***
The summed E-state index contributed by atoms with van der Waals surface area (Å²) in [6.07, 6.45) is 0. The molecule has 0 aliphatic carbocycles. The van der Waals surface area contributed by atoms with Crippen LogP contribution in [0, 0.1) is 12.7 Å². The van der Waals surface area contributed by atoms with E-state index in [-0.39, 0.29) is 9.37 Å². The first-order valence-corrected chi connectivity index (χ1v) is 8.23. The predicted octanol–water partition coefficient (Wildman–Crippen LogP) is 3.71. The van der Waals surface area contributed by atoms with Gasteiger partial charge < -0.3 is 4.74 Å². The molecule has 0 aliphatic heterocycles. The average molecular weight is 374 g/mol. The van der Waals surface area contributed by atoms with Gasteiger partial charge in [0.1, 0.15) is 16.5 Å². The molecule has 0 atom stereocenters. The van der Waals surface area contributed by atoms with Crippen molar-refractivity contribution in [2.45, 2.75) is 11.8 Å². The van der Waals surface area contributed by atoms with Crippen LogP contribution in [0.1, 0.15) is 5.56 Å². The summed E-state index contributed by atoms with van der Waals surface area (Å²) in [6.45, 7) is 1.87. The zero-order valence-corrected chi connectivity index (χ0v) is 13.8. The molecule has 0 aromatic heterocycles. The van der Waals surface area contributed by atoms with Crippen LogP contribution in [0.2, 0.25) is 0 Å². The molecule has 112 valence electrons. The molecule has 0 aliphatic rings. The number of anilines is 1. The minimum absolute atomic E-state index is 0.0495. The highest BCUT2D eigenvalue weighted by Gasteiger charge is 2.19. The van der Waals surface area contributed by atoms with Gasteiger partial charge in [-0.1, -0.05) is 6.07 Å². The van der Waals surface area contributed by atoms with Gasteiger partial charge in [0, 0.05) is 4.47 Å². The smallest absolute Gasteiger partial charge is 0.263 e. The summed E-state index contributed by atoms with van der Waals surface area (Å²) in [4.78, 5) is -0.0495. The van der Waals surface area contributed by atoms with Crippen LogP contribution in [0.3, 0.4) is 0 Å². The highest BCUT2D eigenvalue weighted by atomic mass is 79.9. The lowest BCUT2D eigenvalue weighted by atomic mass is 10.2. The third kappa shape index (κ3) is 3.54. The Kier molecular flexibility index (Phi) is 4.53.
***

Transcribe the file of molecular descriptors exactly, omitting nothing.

The summed E-state index contributed by atoms with van der Waals surface area (Å²) in [6.07, 6.45) is 0. The molecule has 0 aliphatic carbocycles. The van der Waals surface area contributed by atoms with Crippen LogP contribution in [0, 0.1) is 12.7 Å². The van der Waals surface area contributed by atoms with E-state index in [-0.39, 0.29) is 9.37 Å². The first-order valence-corrected chi connectivity index (χ1v) is 8.23. The predicted octanol–water partition coefficient (Wildman–Crippen LogP) is 3.71. The van der Waals surface area contributed by atoms with Gasteiger partial charge < -0.3 is 4.74 Å². The molecule has 0 aliphatic heterocycles. The average molecular weight is 374 g/mol. The van der Waals surface area contributed by atoms with Gasteiger partial charge in [0.1, 0.15) is 16.5 Å². The molecule has 0 atom stereocenters. The van der Waals surface area contributed by atoms with Crippen molar-refractivity contribution in [2.45, 2.75) is 11.8 Å². The van der Waals surface area contributed by atoms with Crippen LogP contribution in [0.1, 0.15) is 5.56 Å². The summed E-state index contributed by atoms with van der Waals surface area (Å²) in [6.45, 7) is 1.87. The zero-order valence-corrected chi connectivity index (χ0v) is 13.8. The molecule has 0 aromatic heterocycles. The van der Waals surface area contributed by atoms with Crippen LogP contribution in [0.2, 0.25) is 0 Å². The molecule has 112 valence electrons. The molecule has 0 aliphatic rings. The number of anilines is 1. The minimum absolute atomic E-state index is 0.0495. The highest BCUT2D eigenvalue weighted by Gasteiger charge is 2.19. The van der Waals surface area contributed by atoms with Gasteiger partial charge in [-0.1, -0.05) is 6.07 Å². The van der Waals surface area contributed by atoms with Gasteiger partial charge in [0, 0.05) is 4.47 Å². The smallest absolute Gasteiger partial charge is 0.263 e. The summed E-state index contributed by atoms with van der Waals surface area (Å²) in [4.78, 5) is -0.0495. The van der Waals surface area contributed by atoms with Crippen LogP contribution in [0.3, 0.4) is 0 Å². The highest BCUT2D eigenvalue weighted by atomic mass is 79.9. The lowest BCUT2D eigenvalue weighted by atomic mass is 10.2. The third kappa shape index (κ3) is 3.54. The Kier molecular flexibility index (Phi) is 4.53.